Brexit and Life Sciences Companies

The United Kingdom (UK) government served notice on March 29, 2017, under Article 50 of the Treaty on European Union that it intends to withdraw from the European Union (EU). There is no guide to managing a departure under Article 50 since no EU member has ever left the pact. The EU and UK have up to two (2) years to negotiate the terms of the UK’s departure but certain EU members, including Germany, are pressing for the process to be completed on a faster timeline.

One possible result of this process is that the UK and EU could be in a relationship that preserves the free movement of goods (duty-free) between them (similar to the relationship involving the EU and states in the European Economic Area (“EEA”)), but allows the UK restrict the movement of non-UK persons. Another result is that if the UK and EU are unable to reach any agreement within the relevant two (2) year period, goods could be subject to tariffs, and the movement of persons restricted. And, of course, there are a wide range of possibilities between those alternatives. As of right now, it appears that the result of Brexit may be a ‘hard’ exit that leaves the UK firmly outside of the EU, and whose products and services would not benefit from EEA-like treatment.

U.S. life sciences companies should not panic about what Brexit means for their business, but should plan ahead:


    • Many U.S. life sciences companies have their EU headquarters in the UK. Post-Brexit, U.S. life sciences companies should remain in the UK—it is, after all, the fifth largest economy in the world. But, if there is a hard economic border between the UK and EU (as seems likely), U.S. life sciences companies may need to shift their EU headquarters to another EU jurisdiction.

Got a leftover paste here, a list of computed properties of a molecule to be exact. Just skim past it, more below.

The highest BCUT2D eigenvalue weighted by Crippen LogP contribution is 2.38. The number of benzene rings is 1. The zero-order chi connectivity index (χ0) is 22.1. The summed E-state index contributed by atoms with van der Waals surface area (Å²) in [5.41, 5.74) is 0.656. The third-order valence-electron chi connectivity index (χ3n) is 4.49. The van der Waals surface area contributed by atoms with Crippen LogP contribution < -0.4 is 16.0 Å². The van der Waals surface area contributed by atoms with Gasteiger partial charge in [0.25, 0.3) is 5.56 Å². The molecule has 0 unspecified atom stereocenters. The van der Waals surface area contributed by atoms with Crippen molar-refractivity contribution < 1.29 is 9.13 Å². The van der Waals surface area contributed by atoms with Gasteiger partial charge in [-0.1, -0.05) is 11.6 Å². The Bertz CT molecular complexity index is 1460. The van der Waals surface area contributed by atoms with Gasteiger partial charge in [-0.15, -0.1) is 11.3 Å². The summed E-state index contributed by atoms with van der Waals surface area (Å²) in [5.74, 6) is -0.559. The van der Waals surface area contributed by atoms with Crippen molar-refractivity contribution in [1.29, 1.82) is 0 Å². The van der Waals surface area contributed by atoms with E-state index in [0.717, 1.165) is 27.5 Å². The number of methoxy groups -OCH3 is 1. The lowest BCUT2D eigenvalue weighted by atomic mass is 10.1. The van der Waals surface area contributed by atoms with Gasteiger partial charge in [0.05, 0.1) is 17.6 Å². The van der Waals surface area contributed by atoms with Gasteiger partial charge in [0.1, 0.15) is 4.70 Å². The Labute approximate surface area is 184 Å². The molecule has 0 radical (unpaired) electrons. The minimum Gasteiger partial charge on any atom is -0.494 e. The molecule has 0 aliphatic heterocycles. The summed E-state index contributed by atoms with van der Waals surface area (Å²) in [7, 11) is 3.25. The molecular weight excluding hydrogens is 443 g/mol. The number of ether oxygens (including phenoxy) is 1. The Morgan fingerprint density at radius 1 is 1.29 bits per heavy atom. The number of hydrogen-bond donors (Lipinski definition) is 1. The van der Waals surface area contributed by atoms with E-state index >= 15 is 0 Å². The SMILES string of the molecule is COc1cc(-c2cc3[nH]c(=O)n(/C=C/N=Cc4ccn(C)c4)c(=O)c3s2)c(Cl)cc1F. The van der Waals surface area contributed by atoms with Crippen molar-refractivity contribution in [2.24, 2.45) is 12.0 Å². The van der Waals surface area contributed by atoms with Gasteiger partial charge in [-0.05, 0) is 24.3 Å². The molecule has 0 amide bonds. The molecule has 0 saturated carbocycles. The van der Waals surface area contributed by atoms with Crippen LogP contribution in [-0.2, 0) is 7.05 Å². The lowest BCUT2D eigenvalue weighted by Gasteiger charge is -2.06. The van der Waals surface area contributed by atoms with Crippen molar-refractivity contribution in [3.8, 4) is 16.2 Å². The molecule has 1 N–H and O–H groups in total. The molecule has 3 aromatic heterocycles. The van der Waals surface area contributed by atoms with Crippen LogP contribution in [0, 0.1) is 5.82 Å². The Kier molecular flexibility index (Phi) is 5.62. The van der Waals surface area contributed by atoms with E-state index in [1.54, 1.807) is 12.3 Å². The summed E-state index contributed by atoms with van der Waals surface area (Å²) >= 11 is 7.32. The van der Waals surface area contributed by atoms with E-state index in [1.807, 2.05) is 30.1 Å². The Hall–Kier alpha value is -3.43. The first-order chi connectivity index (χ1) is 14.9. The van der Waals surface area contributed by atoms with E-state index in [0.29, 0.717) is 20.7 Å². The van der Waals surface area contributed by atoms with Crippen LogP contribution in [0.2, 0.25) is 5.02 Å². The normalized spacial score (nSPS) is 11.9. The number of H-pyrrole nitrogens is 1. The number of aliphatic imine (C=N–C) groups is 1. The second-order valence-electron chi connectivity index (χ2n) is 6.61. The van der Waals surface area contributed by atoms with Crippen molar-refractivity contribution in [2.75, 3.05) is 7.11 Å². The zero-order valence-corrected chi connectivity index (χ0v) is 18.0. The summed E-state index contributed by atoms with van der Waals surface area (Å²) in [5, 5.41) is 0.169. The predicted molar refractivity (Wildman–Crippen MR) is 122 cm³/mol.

• After Brexit, Ireland will be the only English-speaking nation in the EU and in the Eurozone. These facts augment Ireland’s well-educated, talented, and relatively young workforce, as well as its favorable tax regime. U.S. life sciences businesses should consider Ireland as a headquarters for pan-EU business operations, either in the first instance or in relocation from the UK.


    • One option for U.S. life sciences companies may be to have EU headquarters in Ireland, maintain a UK office, but place that UK office (for tax and other reasons) under the Irish office, or have an Irish holding company hold both the UK and Ireland/EU offices.


    • Citizens of EU members might, and probably will, lose the automatic right to travel to and work in the UK and to have their home-country credentials recognized in the UK. Similarly, UK citizens could lose these rights in EU member states. For a U.S. lie sciences multinational operating in the EU and UK, the loss of free movement of persons in/out of the UK may complicate staffing decisions, impact certain commercial contracts, and increase immigration compliance costs. Note, however, that notwithstanding Brexit, the Common Travel Area between the UK and Ireland will remain, meaning that people can move freely between those jurisdictions (but that benefit does not extend to non-Irish citizens or residents).


  • As a result of Brexit, the European Medicines Agency (EMA) will relocate from London to a to-be-determined location. In addition, Brexit could result in the UK being left outside the EMA’s regulatory and operational scope, potentially complicating, for example, efforts by a U.S. life sciences company to obtain marketing authorization in both the EU and UK.


As noted above, much of Brexit’s impact is unknown. We have highlighted a few issues for current consideration by—not to panic—U.S. life sciences companies.